“Even in the very limited amount of testing the hybrid casing allowed me to take the small frame of the .260 Remington and perform head-to-head with the 6.5 SAUM,” he wrote in a report on his testing reviewed by MeatEater. “The 6.5 SAUM is touted as the pinnacle cartridge for a short action rifle. The new hybrid case allows us to be equal to, if not exceed, its capabilities.”

The Hybrid .260 Rem. does this while having 30% less case capacity than the 6.5 SAUM.

Over Standard Image courtesy of Dan Horner.

Horner did not measure the pressure in the chamber, but he saw “absolutely no signs of over pressure.” The primers looked “perfect” and the cases looked “brand new.” He stopped increasing the powder charge once he reached 3,068 fps simply because that was all the velocity he needed to balance maximum terminal performance with barrel life and felt recoil. Theoretically, the cases could be loaded to even higher pressures.

The benefits in the field are obvious. By increasing bullet velocity, Hybrid cases decrease bullet drop and increase bullet energy downrange well beyond a conventional .260 Remington.

Over standard 2

Over standard 3 .260 Rem., conventional vs. hybrid. Images courtesy of Dan Horner.

What’s more, the increased pressure did not impact accuracy. Horner shot a 0.82-inch group at 100 meters and a 2.86-inch group at 300 meters using the Hybrid .260 Rem. More testing needs to be done to verify these results with other cartridges, and accuracy is highly dependent on a rifle’s barrel and action. But the initial results are extremely promising.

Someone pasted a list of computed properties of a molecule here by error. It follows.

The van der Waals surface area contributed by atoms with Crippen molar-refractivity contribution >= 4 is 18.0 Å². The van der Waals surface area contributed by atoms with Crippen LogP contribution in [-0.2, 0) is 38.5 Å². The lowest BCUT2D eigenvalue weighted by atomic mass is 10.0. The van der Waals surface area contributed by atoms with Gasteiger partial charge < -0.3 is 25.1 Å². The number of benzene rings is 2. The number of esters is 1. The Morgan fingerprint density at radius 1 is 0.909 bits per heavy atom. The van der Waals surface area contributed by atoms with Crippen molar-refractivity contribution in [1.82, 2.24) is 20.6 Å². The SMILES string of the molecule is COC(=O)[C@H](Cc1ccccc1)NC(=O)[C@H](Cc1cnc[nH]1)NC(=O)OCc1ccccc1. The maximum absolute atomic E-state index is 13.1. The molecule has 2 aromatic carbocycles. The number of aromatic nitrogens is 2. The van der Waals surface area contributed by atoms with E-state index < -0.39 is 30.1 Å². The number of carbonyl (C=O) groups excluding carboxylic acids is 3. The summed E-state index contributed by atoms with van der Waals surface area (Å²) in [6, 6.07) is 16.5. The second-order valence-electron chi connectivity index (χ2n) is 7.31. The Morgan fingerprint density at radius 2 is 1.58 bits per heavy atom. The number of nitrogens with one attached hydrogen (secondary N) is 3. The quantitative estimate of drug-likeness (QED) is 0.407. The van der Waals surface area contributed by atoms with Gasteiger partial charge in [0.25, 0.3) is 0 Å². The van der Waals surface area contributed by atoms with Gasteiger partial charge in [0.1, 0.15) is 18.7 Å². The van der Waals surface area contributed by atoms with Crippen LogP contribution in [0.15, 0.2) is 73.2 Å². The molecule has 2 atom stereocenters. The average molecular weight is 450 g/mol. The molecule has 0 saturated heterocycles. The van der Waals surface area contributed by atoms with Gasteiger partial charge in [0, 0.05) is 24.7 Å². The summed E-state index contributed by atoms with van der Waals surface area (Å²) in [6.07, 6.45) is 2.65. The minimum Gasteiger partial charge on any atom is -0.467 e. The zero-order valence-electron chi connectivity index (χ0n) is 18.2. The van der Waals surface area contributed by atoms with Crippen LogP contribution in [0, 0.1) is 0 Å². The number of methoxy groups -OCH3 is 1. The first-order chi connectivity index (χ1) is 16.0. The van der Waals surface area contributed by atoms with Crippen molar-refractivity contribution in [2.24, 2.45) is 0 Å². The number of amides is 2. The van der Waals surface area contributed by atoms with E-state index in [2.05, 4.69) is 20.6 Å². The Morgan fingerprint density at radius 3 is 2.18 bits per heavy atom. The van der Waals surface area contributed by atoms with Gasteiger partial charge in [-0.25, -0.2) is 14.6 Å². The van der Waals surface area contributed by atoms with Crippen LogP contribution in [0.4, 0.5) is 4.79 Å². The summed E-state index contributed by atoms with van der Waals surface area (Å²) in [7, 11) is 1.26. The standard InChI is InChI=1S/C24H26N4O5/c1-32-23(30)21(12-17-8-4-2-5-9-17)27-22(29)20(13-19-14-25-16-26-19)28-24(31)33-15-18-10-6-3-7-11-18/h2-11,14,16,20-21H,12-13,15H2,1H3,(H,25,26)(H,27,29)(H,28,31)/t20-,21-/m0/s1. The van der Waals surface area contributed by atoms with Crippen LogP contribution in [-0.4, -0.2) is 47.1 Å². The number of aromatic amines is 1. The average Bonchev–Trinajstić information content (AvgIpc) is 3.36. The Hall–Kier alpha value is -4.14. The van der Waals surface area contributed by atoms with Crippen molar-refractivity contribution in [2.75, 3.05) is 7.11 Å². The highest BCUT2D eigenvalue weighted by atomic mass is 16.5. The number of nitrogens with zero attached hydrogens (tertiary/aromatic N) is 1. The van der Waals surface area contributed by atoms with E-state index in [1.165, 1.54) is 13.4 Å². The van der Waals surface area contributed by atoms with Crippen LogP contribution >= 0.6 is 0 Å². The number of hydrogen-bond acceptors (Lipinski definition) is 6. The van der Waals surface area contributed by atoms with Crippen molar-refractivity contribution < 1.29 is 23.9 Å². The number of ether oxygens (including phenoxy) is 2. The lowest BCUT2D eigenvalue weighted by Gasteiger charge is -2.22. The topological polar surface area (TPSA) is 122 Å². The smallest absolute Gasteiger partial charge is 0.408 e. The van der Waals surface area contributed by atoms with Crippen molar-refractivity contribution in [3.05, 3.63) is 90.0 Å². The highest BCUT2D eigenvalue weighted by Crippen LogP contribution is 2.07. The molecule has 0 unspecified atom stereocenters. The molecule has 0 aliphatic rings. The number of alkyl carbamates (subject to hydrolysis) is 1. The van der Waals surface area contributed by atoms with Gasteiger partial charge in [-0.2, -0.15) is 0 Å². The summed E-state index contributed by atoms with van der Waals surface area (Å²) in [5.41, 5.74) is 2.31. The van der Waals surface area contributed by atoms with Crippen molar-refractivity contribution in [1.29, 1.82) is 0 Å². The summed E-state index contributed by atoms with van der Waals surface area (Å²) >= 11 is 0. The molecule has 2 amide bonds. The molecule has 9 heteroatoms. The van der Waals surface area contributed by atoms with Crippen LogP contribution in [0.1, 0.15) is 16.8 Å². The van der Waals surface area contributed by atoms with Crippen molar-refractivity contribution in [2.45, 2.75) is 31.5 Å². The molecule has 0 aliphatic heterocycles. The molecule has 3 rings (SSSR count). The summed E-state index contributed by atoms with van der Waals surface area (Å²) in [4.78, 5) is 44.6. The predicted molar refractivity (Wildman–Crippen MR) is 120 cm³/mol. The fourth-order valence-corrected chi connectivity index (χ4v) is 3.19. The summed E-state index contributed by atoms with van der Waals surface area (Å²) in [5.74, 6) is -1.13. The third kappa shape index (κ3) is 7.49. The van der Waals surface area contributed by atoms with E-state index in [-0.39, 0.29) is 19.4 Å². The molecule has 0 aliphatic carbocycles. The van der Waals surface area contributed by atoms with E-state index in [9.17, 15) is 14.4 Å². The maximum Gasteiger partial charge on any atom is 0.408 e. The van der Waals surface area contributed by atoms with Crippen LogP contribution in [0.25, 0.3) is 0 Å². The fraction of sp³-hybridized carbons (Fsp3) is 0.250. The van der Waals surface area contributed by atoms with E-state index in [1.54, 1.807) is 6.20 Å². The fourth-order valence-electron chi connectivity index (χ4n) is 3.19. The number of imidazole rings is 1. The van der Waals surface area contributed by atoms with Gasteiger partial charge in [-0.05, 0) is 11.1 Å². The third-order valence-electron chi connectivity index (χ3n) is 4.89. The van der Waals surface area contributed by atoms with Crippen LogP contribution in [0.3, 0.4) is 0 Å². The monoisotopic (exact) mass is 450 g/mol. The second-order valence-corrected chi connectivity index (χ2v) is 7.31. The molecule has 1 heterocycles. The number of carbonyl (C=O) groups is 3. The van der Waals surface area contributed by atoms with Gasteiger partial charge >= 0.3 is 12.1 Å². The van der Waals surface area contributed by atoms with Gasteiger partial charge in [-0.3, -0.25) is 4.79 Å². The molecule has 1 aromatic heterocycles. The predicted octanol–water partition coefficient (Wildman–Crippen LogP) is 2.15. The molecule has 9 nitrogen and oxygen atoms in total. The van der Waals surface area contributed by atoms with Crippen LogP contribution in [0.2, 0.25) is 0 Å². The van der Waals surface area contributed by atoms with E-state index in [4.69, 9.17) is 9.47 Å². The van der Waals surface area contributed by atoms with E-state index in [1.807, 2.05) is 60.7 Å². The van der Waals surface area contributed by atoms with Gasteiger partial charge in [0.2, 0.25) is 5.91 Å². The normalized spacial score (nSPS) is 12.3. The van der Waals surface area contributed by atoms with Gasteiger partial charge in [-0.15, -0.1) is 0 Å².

“I think there is a HUGE amount of potential for this technology in the hunting world,” Horner concluded.

Safety Concerns

If you’re hoping to go out and buy a set of Hybrid cases to create your own souped-up cartridges, pump the brakes.

First, you’ll have trouble finding what you’re looking for. Sig hasn’t released any other Hybrid cartridges beyond the original .277 Fury, they don’t sell standalone cases (though pulled cases can be found online), and there isn’t any official loading data available. A spokesperson told me that the company plans to release a .277 Fury loaded with Open Tip Match bullets, but she couldn’t give me a timeline for releasing other Hybrid cartridges.